Rhetorical Situations K Wong

Who(Author, Audience)?
Author: Suzanne LaBarre
Published: Popular Science
(Only Online publication- more of an open variation of audience)
Noting that the place published is a website called Popular Science. This website itself may already have a fan base (Targeted Audience/Followers) As you scroll through the website there are specific tags (tags are interests/related subjects to article).

Tags in article: Science, Spam, Popular Science, Climate Change, Evolution, Comments

Intended audience those who spark comments/debates regarding false information being spread or debates over what's right/wrong/current/false. As Suzzane LaBarre stated "Uncivil comments not only polarized readers, but they often changed a participant's interpretation of the news story itself." When regarding scientific studies such as evolution many people have different views upon how evolution has come to be. (Example: There can be a scientific aspect or a religious aspect.) Evolution is based on ones belief/knowledge; there are no right or wrong answers to what evolution may have came to be. But because of the wide spread of spark in comments/debates it can cause an article to create bias. It changes the way the reader can perceive the information. (Ex. Media influence) Those who posts comments value their knowledge/belief to an extent it may cause arguments over the comments page. The audience targeted are people who are interested in tags (as noted above), with a large knowledge of vocabulary, possibly understand what trolls & spambots are (internet uses), and people who follow Popular Science.

What and How (Subj. Matter, Argument, and Style)

The argument itself does seem to consist an implied thesis. Comments are bad for science. It merely brings up a statement on why comments will no longer be accepted into new posts because of many trolls and spambots. When regarding the internet there are many false reports/blogs/articles where it can create a false spread of information on to articles posted in websites such as Popular Science. There are very little information regarding the author, Suzanne LaBarre. When you press her name under the article title, past articles written by her will pop up. At the end of the article it states that Suzanne LaBarre is an online content director of Popular Science. The arguments and evidence are organized by breaking the article into two different sections. The first section merely introduces the situation at hand. "Comments can be bad for science. That's why, here at PopularScience.com, we're shutting them off." (LaBarre, Suzanne 1) After introducing the situation she goes on to explain why Popular Science have decided all new articles will no longer accept comments. Even though there are many commenters who provide a valid statement regarding their opinion on the article/subjects at hand there are still an overwhelming comments from trolls and spambots causing the ability of article to provide information lose it's purpose. The second section of the text provides an example of why and how false comment/spread of information in comment boxes would change the way a reader would feel about the information given. Suzanne LaBarre uses examples such as evolution because there is no right or wrong answer; comments can convince a reader to change opinions not based on the information given but based on how a majority may feel. The text establishes that the author is an online director of Popular Science. The tone is serious and scholarly because of the fact that this is a major issue for the comments box within Popular Science. Some words that stick out of the argument/article is that the author tends to emphasize trolls and spambots and skewing of a readers perception of a story. The argument is formal yet informal when providing for the argument and reasons why. There is a large image of a possible microscopic organism to possibly catch a readers attention. Within the second section the author provides other ways of connecting with the website itself. (Ex.:Facebook, Twitter, etc.)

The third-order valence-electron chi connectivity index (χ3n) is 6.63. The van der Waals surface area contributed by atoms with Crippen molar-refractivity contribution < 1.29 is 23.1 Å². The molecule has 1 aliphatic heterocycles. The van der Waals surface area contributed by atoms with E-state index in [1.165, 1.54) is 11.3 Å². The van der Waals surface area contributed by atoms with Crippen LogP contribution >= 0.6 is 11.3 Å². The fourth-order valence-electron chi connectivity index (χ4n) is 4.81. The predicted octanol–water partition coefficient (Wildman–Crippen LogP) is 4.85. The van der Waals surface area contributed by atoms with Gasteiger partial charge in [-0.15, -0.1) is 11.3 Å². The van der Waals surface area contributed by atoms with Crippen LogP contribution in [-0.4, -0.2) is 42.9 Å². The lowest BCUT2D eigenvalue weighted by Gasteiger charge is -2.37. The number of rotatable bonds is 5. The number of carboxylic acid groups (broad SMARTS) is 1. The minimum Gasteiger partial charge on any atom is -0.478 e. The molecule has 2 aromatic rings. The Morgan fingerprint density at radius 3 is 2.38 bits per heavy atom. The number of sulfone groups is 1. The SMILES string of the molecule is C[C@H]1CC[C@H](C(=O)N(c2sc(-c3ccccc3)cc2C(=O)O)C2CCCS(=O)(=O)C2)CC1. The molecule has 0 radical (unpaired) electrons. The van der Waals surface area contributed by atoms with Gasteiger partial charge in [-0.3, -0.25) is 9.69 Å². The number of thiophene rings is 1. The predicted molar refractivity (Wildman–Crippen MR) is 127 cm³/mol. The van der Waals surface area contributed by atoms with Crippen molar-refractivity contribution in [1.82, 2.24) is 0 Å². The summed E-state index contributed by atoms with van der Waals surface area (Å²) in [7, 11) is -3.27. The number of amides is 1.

When and Where (Context)?

The text was published online. (Popular Science)
By having the article online it provides more of an open variation of audience
Noting that the place published is a website called Popular Science. This website itself may already have a fan base (Targeted Audience/Followers) As you scroll through the website there are specific tags (tags are interests/related subjects to article). Outside links/sources are provided.

Why (the Writer's Motivation-So What?)
Purpose: Comments no longer accepted in new articles.
Catalyst/Motivation: Overwhelming vex commenters of trolls and spambots.
It is an important topic because those who are used to commenting on articles on their thoughts/what they've gained from the story will now not be able to comment. The audience won't be able to interact with one another whether it is false or correct information.

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